David Bourget (Western Ontario)
David Chalmers (ANU, NYU)
Rafael De Clercq
Jack Alan Reynolds
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Economics and Philosophy 24 (3):303-344 (2008)
Understanding more about how the brain functions should help us understand economic behaviour. But some would have us believe that it has done this already, and that insights from neuroscience have already provided insights in economics that we would not otherwise have. Much of this is just academic marketing hype, and to get down to substantive issues we need to identify that fluff for what it is. After we clear away the distractions, what is left? The answer is that a lot is left, but it is still all potential. That is not a bad thing, or a reason to stop the effort, but it does point to the need for a serious reconsideration of what neuroeconomics is and what passes for explanation in this literature. I argue that neuroeconomics can be a valuable field, but not the way it is being developed and now. The same is true more generally of behavioural economics, which shares many of the methodological flaws of neuroeconomics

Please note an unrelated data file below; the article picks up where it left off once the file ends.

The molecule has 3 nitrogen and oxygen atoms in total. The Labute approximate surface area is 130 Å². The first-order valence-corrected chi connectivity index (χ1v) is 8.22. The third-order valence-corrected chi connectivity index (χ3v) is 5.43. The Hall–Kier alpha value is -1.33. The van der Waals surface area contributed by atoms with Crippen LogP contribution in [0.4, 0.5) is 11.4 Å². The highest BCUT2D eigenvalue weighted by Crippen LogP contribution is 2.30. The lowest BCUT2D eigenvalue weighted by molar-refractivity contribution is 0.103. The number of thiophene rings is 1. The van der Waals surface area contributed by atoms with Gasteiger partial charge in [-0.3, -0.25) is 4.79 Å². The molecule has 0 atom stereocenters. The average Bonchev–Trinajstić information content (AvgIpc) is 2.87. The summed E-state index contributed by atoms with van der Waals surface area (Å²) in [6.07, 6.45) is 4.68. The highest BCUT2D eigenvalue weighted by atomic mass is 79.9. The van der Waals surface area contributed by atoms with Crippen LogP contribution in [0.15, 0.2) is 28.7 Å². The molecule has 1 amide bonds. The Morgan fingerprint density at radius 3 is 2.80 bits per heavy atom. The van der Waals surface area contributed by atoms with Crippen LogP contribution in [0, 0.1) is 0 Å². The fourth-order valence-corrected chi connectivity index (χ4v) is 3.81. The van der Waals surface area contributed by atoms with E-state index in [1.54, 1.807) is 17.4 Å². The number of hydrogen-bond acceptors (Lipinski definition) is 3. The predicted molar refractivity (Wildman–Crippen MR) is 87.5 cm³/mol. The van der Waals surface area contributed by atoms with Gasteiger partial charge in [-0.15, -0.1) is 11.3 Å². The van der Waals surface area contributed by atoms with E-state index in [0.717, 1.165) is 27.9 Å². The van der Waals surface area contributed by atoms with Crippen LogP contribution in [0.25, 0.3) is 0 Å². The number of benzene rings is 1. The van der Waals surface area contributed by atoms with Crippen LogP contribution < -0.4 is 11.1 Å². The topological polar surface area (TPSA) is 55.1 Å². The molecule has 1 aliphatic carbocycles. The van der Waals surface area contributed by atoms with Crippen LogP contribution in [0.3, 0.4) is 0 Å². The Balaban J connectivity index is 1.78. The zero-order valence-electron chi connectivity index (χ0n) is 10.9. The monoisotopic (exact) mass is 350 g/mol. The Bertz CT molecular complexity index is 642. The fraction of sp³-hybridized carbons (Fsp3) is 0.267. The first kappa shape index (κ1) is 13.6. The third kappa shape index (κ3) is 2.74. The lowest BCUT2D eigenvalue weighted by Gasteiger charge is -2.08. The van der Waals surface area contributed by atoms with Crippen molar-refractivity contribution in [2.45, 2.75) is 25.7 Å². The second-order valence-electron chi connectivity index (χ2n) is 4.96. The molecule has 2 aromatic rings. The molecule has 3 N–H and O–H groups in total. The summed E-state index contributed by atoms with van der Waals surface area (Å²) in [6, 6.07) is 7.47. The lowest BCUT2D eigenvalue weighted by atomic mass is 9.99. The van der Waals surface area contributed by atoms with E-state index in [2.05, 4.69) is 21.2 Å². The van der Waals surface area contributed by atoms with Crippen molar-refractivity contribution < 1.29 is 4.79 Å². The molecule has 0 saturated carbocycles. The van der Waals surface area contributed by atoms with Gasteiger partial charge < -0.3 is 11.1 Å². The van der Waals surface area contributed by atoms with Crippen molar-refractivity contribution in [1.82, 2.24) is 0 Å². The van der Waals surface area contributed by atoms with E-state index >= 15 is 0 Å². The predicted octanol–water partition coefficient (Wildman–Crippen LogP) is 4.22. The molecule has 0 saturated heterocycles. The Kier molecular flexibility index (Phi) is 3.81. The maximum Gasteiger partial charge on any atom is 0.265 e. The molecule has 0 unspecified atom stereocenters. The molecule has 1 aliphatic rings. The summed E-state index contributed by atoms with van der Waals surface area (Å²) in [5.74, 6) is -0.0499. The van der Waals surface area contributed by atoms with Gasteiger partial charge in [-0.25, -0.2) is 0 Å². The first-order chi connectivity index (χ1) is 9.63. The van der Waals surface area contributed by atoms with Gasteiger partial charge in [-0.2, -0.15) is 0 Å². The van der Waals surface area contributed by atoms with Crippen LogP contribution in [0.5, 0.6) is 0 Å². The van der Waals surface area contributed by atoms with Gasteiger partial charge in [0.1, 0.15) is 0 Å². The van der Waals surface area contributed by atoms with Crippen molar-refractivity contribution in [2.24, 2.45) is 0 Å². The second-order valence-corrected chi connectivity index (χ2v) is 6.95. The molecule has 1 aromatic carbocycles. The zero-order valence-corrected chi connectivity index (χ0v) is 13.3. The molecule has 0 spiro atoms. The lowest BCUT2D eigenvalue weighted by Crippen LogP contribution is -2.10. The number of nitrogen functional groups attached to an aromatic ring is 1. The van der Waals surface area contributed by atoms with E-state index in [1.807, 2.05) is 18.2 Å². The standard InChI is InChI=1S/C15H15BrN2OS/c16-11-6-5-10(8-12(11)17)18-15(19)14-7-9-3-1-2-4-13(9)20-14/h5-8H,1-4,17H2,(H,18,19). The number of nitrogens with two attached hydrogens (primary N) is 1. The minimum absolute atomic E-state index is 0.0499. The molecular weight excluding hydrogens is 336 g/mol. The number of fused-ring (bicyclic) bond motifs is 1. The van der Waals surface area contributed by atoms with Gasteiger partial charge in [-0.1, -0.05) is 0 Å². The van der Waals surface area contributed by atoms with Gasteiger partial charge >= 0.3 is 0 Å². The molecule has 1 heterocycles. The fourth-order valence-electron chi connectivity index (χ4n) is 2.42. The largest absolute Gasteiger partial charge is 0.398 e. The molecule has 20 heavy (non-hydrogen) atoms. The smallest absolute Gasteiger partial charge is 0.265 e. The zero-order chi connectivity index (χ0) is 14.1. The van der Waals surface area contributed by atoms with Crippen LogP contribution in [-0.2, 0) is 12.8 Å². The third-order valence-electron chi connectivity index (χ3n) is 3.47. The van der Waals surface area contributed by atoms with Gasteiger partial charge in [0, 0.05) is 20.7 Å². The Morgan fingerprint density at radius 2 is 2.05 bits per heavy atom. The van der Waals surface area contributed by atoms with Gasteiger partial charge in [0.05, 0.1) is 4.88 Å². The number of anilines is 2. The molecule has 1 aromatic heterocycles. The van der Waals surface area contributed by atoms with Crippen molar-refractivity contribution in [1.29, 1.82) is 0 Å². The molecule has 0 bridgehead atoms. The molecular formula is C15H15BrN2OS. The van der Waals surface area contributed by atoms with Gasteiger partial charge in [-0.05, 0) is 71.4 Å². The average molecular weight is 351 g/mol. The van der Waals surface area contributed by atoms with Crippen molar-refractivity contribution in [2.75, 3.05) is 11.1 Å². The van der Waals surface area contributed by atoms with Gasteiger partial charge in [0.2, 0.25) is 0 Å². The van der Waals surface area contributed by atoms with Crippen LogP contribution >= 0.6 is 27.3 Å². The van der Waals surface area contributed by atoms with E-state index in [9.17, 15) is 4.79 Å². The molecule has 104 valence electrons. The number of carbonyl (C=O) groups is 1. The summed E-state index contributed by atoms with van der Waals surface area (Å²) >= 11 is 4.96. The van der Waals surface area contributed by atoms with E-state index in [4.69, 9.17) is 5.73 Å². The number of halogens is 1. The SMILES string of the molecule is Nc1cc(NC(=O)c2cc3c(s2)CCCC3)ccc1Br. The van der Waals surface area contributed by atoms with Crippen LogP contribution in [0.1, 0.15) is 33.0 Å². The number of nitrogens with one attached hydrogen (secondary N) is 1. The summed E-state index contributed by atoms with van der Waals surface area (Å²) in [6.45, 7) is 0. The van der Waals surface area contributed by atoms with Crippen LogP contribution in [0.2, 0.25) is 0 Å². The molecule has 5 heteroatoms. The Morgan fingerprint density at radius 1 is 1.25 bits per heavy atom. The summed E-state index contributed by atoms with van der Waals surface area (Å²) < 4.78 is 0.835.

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Citations of this work BETA
Colin Klein (2010). Philosophical Issues in Neuroimaging. Philosophy Compass 5 (2):186-198.
Michiru Nagatsu (2013). The Limits of Unification for Theory Appraisal: A Case of Economics and Psychology. Synthese 190 (2):2267-2289.
Roberto Fumagalli (2011). On the Neural Enrichment of Economic Models: Tractability, Trade-Offs and Multiple Levels of Description. Biology and Philosophy 26 (5):617-635.
Don Ross (2012). What Can Economics Contribute to the Study of Human Evolution? Biology and Philosophy 27 (2):287-297.
Ivan A. Boldyrev & Carsten Herrmann-Pillath (2013). Hegel's “Objective Spirit”, Extended Mind, and the Institutional Nature of Economic Action. Mind and Society 12 (2):177-202.
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